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A look at one small law firm's vendor selection process

Sebaly, Shillito & Dyer chose service over price when standardizing hardware for the 100-employee firm.

Editor's Note: This is the first in a series of articles detailing with the campaign amongst large IT vendors to gain share of the SMB market.

The IT infrastructure at the law offices of Sebaly, Shillito & Dyer, of Dayton, Ohio, was in need of a major overhaul.

The hodgepodge of hardware in the small law firm's data center included systems from IBM, Dell Inc., Hewlett-Packard Co., the former Compaq and CDW Corp., and it had grown too complex to support the organization's growing need for flexibility and ease of use.

"I've been here for about three years and when I first got here there were mutt systems," said Brian Clayton, manager of information systems at the law firm. "We eventually decided that we wanted to go with one vendor as much as we could."

After a four-month vendor selection process, SSD chose HP -- not the lowest cost option -- because of its support and services offerings, Clayton said. Today, the law firm's 27 lawyers and 70 employees are supported by HP desktops, flat panel monitors, printers, scanners and servers in a leasing deal costing $140,000 per year.

Why HP?

Large technology vendors have realized that serving smaller organizations can lead to big profits. In the U.S. alone, there are about 5.6 million small and medium-sized businesses (SMBs), which make up about 97% of the entire business market, according to Cambridge, Mass.-based Forrester Research Inc. Forrester defines SMBs as those with less than 1,000 employees.

Though market share statistics among providers of Intel-based hardware and peripherals in the SMB market are hard to come by, a recent Yankee Group study of SMB executives found that Dell is the most widely recognized brand, and is seen as the price and quality leader.

Some 80% of the xx SMB survey respondents viewed Dell as either the price leader or as being competitively priced. HP placed second for price. For quality, 82% of respondents viewed Dell as the leader, with IBM placing second in that category.

At HP, SMBs constitute one-third of the company's sales, to the tune of $23 billion worldwide, said Chris Ogburn, HP's director of sales and development. "We're the No. 1 share leader with SMBs and our market share is 26.7%, to be exact," Ogburn said.

HP may have a gained an early foothold in the SMB market due to its long history selling printers and scanners. It also began building products designed to fit the needs of SMBs once it realized the untapped potential of that segment.

More recently, it launched an effort to provide SMBs with technology that was once the sole domain of large enterprise shops, such as customer relationship management and enterprise resource planning software. For example, HP recently introduced software packages for SMBs with products from Intuit Inc. and SAP AG.

Going forward, Ogburn said HP plans to add more flexibility and ease of use to its product line, and to make it easier for SMBs to acquire its technology through resellers or by dealing with the OEM directly.

An analyst confirmed that HP has been analyzing its reseller channel to see how well resellers are dealing with local SMBs, said Steve Hilton, a senior analyst with Yankee Group's SMB strategies unit.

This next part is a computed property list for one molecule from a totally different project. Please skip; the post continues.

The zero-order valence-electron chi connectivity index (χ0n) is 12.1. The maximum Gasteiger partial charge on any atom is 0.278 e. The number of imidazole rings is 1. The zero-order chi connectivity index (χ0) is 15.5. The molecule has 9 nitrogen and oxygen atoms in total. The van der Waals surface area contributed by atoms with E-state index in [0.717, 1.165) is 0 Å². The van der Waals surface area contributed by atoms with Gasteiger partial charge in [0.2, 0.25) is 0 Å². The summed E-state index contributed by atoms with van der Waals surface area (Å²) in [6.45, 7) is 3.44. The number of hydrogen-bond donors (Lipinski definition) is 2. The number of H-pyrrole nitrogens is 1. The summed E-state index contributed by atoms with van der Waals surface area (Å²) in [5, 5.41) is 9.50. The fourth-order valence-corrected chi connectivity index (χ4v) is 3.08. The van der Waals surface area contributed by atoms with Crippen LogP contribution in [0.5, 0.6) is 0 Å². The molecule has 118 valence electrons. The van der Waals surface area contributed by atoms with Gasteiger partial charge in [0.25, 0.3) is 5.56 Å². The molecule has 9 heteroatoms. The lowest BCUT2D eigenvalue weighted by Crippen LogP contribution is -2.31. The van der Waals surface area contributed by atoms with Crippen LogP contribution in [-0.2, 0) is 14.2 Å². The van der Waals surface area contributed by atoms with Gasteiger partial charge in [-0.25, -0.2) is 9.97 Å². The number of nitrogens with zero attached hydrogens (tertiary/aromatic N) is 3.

"They have a huge interest in the SMB space," Hilton said. "They're trying to find out what those channels are doing well, what they're not doing well and how they improve the experience between the end user, the channel and HP."

Vendor selection process = Decisions, decisions

SSD took a team approach to choosing its new infrastructure provider. Clayton led the product evaluation and handled the vendor interviews but frequently reported to a management team for feedback. That team consisted of his IT department's administrator, a financial controller and two of the firm's managing partners.

SSD began by meeting with all the companies that had provided the firm with hardware in the past, and eliminating them one by one.

"The big thing we were looking at was the product line," Clayton said. "That included how long the vendors' products were out, and how often there were upgrades and changes. We didn't want to have a huge amount of change."

Clayton said the firm also looked at the vendors' service organizations and in particular how they handled customer support. Clayton looked at the companies' sales reps with an eye for how easy they were to deal with and how often they changed. The idea was to find the vendor with the most stability and consistency in the area of pricing.

In the end, Clayton said, it came down to Dell and HP. Despite higher prices, HP edged out over Dell for two reasons: its support organization and the fact it offered the law firm a chance to have input on future SMB product development.

Dell couldn't be reached for comment.

Today, SSD leases many HP products, including HP D530 flat panel monitors, 8250 Scanjet scanners, DL360 and ML370 servers, and 4300 and 4600 printers, at a cost of about $140,000 per year, Clayton said.

The benefits of the project have been profound. Since the standardization effort, Clayton said about 70%-75% of his help desk tickets have gone away, and the one IT tech who deals with hardware issues has been freed up to focus on centrally distributing equipment.

"We are able to focus more on the applications and the services provided by the law firm," he said.

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